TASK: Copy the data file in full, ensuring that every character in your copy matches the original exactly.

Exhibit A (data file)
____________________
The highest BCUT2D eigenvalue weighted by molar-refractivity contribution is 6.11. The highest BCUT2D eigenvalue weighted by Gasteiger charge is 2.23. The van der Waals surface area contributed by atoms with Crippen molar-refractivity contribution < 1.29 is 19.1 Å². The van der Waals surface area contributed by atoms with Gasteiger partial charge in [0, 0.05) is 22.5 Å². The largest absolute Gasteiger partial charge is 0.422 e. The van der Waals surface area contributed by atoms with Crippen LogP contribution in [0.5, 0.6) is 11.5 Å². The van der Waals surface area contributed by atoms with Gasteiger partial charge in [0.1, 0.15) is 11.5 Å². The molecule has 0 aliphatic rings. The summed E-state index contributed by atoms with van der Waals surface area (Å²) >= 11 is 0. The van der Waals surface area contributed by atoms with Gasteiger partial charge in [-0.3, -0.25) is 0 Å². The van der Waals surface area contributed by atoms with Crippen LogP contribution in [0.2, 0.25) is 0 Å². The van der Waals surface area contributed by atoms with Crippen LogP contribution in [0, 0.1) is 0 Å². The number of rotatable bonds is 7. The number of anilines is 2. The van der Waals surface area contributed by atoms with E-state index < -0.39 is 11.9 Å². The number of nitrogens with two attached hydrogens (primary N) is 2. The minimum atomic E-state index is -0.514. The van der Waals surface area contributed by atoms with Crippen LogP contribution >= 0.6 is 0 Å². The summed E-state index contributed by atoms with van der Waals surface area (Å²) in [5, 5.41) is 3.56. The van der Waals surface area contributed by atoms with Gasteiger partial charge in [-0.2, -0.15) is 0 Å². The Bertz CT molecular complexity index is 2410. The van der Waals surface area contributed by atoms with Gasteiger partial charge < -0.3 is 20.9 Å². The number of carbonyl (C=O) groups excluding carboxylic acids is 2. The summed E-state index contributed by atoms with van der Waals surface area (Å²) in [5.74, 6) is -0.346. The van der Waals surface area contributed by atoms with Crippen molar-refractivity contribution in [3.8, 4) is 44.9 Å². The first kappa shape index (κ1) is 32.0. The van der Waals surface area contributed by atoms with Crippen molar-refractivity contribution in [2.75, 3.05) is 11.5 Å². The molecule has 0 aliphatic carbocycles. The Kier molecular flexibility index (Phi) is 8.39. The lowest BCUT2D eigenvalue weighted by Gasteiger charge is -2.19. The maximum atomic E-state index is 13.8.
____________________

The highest BCUT2D eigenvalue weighted by molar-refractivity contribution is 6.11. The highest BCUT2D eigenvalue weighted by Gasteiger charge is 2.23. The van der Waals surface area contributed by atoms with Crippen molar-refractivity contribution < 1.29 is 19.1 Å². The van der Waals surface area contributed by atoms with Gasteiger partial charge in [0, 0.05) is 22.5 Å². The largest absolute Gasteiger partial charge is 0.422 e. The van der Waals surface area contributed by atoms with Crippen LogP contribution in [0.5, 0.6) is 11.5 Å². The van der Waals surface area contributed by atoms with Gasteiger partial charge in [0.1, 0.15) is 11.5 Å². The molecule has 0 aliphatic rings. The summed E-state index contributed by atoms with van der Waals surface area (Å²) >= 11 is 0. The van der Waals surface area contributed by atoms with Gasteiger partial charge in [-0.3, -0.25) is 0 Å². The van der Waals surface area contributed by atoms with Crippen LogP contribution in [0.2, 0.25) is 0 Å². The van der Waals surface area contributed by atoms with Crippen LogP contribution in [0, 0.1) is 0 Å². The number of rotatable bonds is 7. The number of anilines is 2. The van der Waals surface area contributed by atoms with E-state index < -0.39 is 11.9 Å². The number of nitrogens with two attached hydrogens (primary N) is 2. The minimum atomic E-state index is -0.514. The van der Waals surface area contributed by atoms with Crippen LogP contribution >= 0.6 is 0 Å². The summed E-state index contributed by atoms with van der Waals surface area (Å²) in [5, 5.41) is 3.56. The van der Waals surface area contributed by atoms with Gasteiger partial charge in [-0.2, -0.15) is 0 Å². The Bertz CT molecular complexity index is 2410. The van der Waals surface area contributed by atoms with Gasteiger partial charge < -0.3 is 20.9 Å². The number of carbonyl (C=O) groups excluding carboxylic acids is 2. The summed E-state index contributed by atoms with van der Waals surface area (Å²) in [5.74, 6) is -0.346. The van der Waals surface area contributed by atoms with Crippen molar-refractivity contribution in [3.8, 4) is 44.9 Å². The first kappa shape index (κ1) is 32.0. The van der Waals surface area contributed by atoms with Crippen molar-refractivity contribution in [2.75, 3.05) is 11.5 Å². The molecule has 0 aliphatic carbocycles. The Kier molecular flexibility index (Phi) is 8.39. The lowest BCUT2D eigenvalue weighted by Gasteiger charge is -2.19. The maximum atomic E-state index is 13.8.